Wednesday, September 5, 2012

Reflections on the Legacy of Abraham Lincoln

Reflections on the Legacy of Abraham Lincoln
Dr Abe V Rotor
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Among the top ten persons who have greatly influenced by life is Abraham Lincoln.

I came face to face with my idol before his monument in Washington DC in 1976. It was a long silent conversation; it took almost a day, and I returned the next day.

The fellow is a giant indeed - his physique, his face, the way he speaks (I heard his simulated voice in Disneyland in LA.) His Gettysburg Address is the most powerful - and the most recited and quoted - speech to this day.

Abraham Lincoln Memorial, Washington DC 

His anecdotes are full wit and wisdom, and convey a deep but practical philosophy, mainly about living life with purpose and dignity. Yet he rarely sounds moralistic. His naturalness makes people feel a true sense of belonging to their government and society (government of, for and by the people.

He is an environmentalist and upholds the principle of "reverence for life." Abe, as he was fondly called as a boy, grew up in a log cabin, studied his lessons under a big oak tree, cut logs, farmed and fished, and enjoyed life in a pristine environment. Nature was his constant companion that prepared him to become the most powerful leader on earth - president of the USA - and one of the greatest men who ever lived.

I came across anecdotes and sayings of and about Lincoln. I believed that these are originally his works; others were written by those in admiration to the man. I have found a lot of these materials as valuable references in my teaching career and as a journalist.

  • You cannot bring about prosperity by discouraging thrift.
  • You cannot help small men by tearing down big men.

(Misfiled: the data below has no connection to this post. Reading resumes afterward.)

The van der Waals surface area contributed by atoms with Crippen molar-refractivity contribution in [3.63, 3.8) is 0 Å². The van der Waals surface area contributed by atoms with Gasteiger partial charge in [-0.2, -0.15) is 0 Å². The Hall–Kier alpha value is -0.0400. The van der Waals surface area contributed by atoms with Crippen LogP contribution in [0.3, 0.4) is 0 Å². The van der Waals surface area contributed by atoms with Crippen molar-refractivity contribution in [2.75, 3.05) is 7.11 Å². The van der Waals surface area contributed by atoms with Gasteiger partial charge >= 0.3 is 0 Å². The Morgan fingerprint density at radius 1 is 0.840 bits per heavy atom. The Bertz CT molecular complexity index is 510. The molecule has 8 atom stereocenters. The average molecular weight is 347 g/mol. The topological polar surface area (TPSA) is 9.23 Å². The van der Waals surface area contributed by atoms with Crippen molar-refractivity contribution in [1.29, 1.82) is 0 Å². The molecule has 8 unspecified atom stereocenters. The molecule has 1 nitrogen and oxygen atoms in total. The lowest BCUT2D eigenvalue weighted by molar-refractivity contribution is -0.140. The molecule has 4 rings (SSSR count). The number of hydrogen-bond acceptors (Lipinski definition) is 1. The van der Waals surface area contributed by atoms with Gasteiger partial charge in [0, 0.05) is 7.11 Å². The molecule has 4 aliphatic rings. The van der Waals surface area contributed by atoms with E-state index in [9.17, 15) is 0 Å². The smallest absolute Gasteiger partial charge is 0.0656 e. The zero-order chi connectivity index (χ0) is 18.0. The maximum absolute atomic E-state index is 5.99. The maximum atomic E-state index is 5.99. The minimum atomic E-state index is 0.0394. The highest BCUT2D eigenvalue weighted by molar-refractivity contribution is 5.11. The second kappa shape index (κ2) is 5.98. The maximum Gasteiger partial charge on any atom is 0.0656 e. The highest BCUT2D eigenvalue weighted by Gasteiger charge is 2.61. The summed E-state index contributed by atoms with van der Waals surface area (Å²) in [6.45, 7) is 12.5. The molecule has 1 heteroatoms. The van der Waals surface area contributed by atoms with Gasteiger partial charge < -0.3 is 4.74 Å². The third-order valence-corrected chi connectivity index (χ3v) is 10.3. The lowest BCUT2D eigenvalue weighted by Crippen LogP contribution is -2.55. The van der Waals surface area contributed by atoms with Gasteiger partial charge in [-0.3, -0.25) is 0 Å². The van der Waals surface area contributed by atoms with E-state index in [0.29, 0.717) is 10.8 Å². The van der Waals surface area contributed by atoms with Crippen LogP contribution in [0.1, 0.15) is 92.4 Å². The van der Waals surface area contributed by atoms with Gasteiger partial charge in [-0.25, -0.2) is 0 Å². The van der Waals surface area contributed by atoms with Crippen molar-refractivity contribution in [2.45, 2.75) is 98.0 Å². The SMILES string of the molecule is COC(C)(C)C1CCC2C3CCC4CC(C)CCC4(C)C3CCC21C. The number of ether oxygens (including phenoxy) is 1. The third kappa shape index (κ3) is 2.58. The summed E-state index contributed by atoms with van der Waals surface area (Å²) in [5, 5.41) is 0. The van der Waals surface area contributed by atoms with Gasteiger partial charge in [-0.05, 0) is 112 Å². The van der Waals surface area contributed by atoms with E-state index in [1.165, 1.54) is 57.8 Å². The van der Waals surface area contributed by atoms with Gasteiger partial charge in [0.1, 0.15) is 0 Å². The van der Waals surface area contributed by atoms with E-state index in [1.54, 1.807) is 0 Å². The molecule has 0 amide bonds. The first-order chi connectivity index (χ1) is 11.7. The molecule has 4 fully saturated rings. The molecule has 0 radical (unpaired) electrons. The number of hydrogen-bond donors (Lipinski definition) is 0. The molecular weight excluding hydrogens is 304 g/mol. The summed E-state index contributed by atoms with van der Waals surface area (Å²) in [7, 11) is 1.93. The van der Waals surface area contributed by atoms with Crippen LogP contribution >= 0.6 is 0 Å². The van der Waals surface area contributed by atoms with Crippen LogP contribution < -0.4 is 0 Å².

• You cannot strengthen the weak by weakening the strong.
  • You cannot lift the wage earner by pulling down the wage payer.
  • You cannot help the poor man by destroying the rich.
  • You cannot keep out of trouble by spending more than your income.
  • You cannot further the brotherhood of men by inciting class hatred.
  • You cannot establish security on borrowed money.
  • You cannot build character and courage by taking away man's initiative and independence.
  • You cannot help men permanently by doing for them what they could and should do for themselves.
Lincoln's favorite hymn, When I Can Read My Title Clearby Isaac Watts shows his deep devotion to God.

When I can read my title clear
To mansions in the skies,
I'll bid farewell to ev'ry fear
And wipe my weeping eyes.
"Should earth against my soul engage,
And fiery darts be hurled,
Then I can smile at Satan's rage
And face a frowning world
"Let cares, like a wild deluge come,
And storms of sorrow fall!
May I but safely reach my home,
My God, my heav'n my all.
"There shall I bathe my weary soul
In seas of heav'nly rest,
And not a wave of trouble roll
Across my peaceful breast"

Biographical Sketch: LincolnAbraham ["Honest Abe"] (1809-1865) American politician, U.S. Congressman (Illinois, 1847-1860), 16th president of the United States (1861-65) [noted for his antislavery election ticket, which precipitated the secession of the Southern states, his leadership of the Union forces during the ensuing Civil War, his Emancipation Proclamation (1863) freeing Southern slaves, his famous Gettysburg Address (1863), his draft of the Thirteenth Amendment (prohibiting slavery in the United States, 1865), his proposal of a generous settlement to the defeated Southerners following the war, and his assassination in a Washington theater by John Wilkes Booth (1865)]

 Reference: Anecdotes about Abraham Lincoln, selected by Webmaster.

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